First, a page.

Although most users are aware of this, one can never stress this point enough. Your screen requires a significant amount of power to run. Almost 50% of your total power consumption is attributed to your screen. Reducing brightness can drastically improve battery life. You can get around an hour more of juice by just reducing your brightness to as low as you can bear. Brightness can be reduced quite simply by clicking on the battery icon on the lower right of your screen.

2. Turn Off and/or Unplug Unused Devices

Laptops these days have built-in Bluetooth, Wi-fi, and sometimes even Infrared. All of these adapters require power to run. Bluetooth and Infrared in particular are known to consume a considerable amount of power. If you aren't using them, turn them off. Same rule applies for Wi-fi: if you're not using it, turn it off. It is quite easy to turn it back on whenever you need it. Leaving it on all the time wastes away your battery, as it keeps looking for networks to connect to.

All external USB devices connected to your laptop also use power. Hard drives in particular require a lot of power to run. If you are working on data present on an external hard drive, consider copying it to your internal hard drive while working, and then disconnect your external hard drive. You can connect it later on to copy your updated data back. A hard drive has a spinning disc and a movable head inside it. Both components require a lot of power to run. Similarly, using your optical drive (CD/DVD/BR Drive) also requires a lot of power. That being said, mice and flash drives require negligible power to run, so these can be left connected.  Also, avoid charging your smartphone using your laptop if you're running on battery power.

3. Avoid Rebooting Frequently

Booting a computer requires a tremendous amount of power. Even if your boot time is less than 10 seconds, the power draw could reduce about 15 to 20 minutes of your battery power. If you feel you will be using your laptop at intervals of 2 or 3 hours (or less), then consider using "Suspend". Suspend puts your laptop in an ultra low power state. Although it still draws power from your battery, the drain is incredibly low. Turning your laptop back on from suspend state also requires far less power than a full boot.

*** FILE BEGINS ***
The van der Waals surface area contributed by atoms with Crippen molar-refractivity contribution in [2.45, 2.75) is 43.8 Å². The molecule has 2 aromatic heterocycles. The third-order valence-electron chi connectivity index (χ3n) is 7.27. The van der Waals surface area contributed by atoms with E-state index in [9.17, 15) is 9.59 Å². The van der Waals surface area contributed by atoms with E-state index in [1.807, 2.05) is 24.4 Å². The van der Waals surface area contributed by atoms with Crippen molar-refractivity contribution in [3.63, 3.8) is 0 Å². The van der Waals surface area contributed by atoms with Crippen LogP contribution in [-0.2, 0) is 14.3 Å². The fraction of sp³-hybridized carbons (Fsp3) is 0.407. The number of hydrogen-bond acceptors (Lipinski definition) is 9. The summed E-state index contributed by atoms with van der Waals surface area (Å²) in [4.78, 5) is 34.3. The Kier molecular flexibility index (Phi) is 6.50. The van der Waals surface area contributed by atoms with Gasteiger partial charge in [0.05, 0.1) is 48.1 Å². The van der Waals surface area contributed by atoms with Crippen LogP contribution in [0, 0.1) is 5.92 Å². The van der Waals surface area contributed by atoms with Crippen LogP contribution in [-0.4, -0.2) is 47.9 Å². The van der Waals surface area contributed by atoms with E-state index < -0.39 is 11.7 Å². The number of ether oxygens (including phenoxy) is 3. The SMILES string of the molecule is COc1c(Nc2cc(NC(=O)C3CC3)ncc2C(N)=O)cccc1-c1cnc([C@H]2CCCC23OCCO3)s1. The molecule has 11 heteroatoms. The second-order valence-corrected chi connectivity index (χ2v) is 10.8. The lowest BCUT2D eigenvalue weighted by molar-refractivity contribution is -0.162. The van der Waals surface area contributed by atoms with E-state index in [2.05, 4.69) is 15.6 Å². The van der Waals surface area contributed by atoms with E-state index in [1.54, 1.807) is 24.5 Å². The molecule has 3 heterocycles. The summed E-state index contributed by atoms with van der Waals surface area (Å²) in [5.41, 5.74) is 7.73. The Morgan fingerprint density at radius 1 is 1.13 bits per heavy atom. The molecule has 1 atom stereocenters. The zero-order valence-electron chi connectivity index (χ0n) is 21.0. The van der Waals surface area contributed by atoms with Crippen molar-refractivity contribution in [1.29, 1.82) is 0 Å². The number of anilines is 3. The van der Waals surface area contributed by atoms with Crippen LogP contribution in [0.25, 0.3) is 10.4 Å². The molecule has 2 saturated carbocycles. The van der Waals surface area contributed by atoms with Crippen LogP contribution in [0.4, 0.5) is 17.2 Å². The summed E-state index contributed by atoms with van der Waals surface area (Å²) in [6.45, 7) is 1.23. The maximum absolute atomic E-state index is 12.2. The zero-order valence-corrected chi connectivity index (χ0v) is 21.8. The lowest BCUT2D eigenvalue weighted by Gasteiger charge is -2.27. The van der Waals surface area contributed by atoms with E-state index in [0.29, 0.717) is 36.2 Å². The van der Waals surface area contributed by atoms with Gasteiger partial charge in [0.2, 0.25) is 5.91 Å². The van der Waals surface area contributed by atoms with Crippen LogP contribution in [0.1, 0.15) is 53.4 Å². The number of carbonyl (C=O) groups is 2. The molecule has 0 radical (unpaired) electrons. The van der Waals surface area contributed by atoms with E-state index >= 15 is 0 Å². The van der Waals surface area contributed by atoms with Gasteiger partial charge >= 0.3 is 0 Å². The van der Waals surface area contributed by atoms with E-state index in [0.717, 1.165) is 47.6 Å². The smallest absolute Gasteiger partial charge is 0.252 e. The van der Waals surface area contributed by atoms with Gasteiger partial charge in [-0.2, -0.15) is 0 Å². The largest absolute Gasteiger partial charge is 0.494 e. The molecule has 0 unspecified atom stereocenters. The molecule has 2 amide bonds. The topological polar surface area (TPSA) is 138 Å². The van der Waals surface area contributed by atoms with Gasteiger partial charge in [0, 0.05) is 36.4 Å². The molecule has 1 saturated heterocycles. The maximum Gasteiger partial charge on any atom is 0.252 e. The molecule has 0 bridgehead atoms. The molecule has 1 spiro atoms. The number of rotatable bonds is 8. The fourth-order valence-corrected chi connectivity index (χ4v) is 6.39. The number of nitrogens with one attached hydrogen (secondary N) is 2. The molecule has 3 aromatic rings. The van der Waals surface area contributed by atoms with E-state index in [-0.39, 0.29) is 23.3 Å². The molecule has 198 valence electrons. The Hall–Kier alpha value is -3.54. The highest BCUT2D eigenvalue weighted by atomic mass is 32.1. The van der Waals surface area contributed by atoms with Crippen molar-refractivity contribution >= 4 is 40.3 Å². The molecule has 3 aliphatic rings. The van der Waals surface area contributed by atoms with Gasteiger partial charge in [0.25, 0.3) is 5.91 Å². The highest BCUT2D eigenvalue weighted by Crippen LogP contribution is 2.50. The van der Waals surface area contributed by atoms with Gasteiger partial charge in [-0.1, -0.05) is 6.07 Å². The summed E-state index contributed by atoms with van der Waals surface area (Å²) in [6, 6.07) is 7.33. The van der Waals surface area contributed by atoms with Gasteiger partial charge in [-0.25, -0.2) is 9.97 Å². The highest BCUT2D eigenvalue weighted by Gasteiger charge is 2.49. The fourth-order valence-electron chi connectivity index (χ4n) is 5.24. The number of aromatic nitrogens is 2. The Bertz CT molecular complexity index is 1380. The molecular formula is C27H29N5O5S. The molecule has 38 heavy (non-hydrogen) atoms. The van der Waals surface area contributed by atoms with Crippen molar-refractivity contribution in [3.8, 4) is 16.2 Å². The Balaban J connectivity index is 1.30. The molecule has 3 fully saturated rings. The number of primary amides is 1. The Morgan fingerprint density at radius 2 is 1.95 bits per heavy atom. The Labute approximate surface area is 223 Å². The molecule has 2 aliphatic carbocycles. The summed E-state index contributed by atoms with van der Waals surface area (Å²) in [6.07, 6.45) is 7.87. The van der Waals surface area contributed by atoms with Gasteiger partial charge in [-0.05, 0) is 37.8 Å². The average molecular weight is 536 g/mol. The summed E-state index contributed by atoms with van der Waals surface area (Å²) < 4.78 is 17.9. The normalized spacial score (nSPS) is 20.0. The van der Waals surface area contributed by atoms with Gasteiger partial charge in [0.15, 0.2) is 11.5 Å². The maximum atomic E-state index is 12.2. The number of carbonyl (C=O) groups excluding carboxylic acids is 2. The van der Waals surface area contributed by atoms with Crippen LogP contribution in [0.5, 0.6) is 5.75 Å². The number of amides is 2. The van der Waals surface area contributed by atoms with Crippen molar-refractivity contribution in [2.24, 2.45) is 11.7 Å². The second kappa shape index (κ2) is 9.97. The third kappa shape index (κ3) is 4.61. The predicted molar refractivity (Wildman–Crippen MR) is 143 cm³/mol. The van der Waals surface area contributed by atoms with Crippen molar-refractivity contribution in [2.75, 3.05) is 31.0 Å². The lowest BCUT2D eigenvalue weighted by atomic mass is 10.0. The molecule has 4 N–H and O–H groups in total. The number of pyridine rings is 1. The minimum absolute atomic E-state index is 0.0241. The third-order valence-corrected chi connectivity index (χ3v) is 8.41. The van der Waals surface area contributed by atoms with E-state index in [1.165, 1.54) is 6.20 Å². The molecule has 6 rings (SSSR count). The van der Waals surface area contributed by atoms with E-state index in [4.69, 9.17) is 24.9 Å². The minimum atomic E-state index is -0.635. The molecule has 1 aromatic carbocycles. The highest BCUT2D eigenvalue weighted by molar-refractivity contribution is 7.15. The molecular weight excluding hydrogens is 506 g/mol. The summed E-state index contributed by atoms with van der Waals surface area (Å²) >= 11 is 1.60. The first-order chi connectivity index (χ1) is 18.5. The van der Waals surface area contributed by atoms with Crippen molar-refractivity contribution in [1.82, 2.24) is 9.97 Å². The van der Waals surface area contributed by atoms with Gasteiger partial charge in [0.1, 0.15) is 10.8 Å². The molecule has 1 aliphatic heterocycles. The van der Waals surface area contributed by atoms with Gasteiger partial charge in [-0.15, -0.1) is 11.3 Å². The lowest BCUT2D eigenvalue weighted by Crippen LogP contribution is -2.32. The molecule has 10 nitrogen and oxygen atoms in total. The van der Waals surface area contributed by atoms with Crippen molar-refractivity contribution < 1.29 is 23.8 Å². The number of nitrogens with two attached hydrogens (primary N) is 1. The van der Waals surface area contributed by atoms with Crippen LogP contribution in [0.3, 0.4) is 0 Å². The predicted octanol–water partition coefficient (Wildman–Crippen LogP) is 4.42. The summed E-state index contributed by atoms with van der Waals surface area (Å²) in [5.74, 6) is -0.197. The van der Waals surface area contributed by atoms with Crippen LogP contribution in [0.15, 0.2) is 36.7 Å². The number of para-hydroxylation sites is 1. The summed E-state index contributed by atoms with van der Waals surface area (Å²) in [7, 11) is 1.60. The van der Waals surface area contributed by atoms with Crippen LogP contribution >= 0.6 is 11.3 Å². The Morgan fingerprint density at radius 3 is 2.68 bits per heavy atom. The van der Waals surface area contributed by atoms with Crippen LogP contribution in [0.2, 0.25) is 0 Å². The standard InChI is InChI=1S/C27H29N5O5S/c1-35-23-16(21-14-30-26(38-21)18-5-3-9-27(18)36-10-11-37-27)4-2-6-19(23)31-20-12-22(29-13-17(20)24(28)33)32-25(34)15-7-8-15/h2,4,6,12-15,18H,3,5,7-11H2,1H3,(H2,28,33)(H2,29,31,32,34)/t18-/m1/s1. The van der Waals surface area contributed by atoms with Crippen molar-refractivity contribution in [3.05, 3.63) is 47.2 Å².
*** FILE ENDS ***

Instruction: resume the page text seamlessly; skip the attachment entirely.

The "Hibernate" option can be used if you're leaving your laptop turned off for over 3 hours. Hibernate saves your laptop's working state (everything present in the RAM) to the hard drive and then shuts down your computer. This way, Linux does not need to fetch and load all system processes and components when it boots, hence saving a lot of CPU cycles. Hibernate probably won't give you a significant boost in battery life, but it is certainly more efficient than booting from a complete system shut down. I would still recommend a proper reboot or shut down after updating your system because it's essential for some system changes to be applied.

4. Install TLP

TLP is a simple power management tool for Linux which runs in the background and automatically optimises your system for efficient power consumption. It changes the way your devices behave depending on whether you are plugged in or on battery power. There are a lot of advanced customisation options available for advanced users, but the default settings work perfectly for most users. 

Installing TLP requires using the terminal. I will try to make the steps as simple as possible to follow.
  1. First, you need to open a terminal window by pressing "Ctrl + T".
  2. Then simply copy the following lines, paste them in the terminal window (to paste something in a terminal, you need to press "Ctrl + Shift + V") and press enter.


Note: If you are using a Lenovo Thinkpad then you will also have to copy and paste the following line in the terminal after the above process is complete.



This installs TLP on your system. Now simply reboot your computer to have it up and running.

If you want to make any changes to the configuration or perform diagnostics, you can visit the official website here (advanced users only). All installation and configuration options have been defined well.

Conclusion

There are various more tricks I can discuss here, but they are mostly for advanced users. If you're feeling up to it, you could try updating your kernel or manually turning off devices from the BIOS itself. If not, the above tips could tremendously improve your battery life if you haven't already been following them.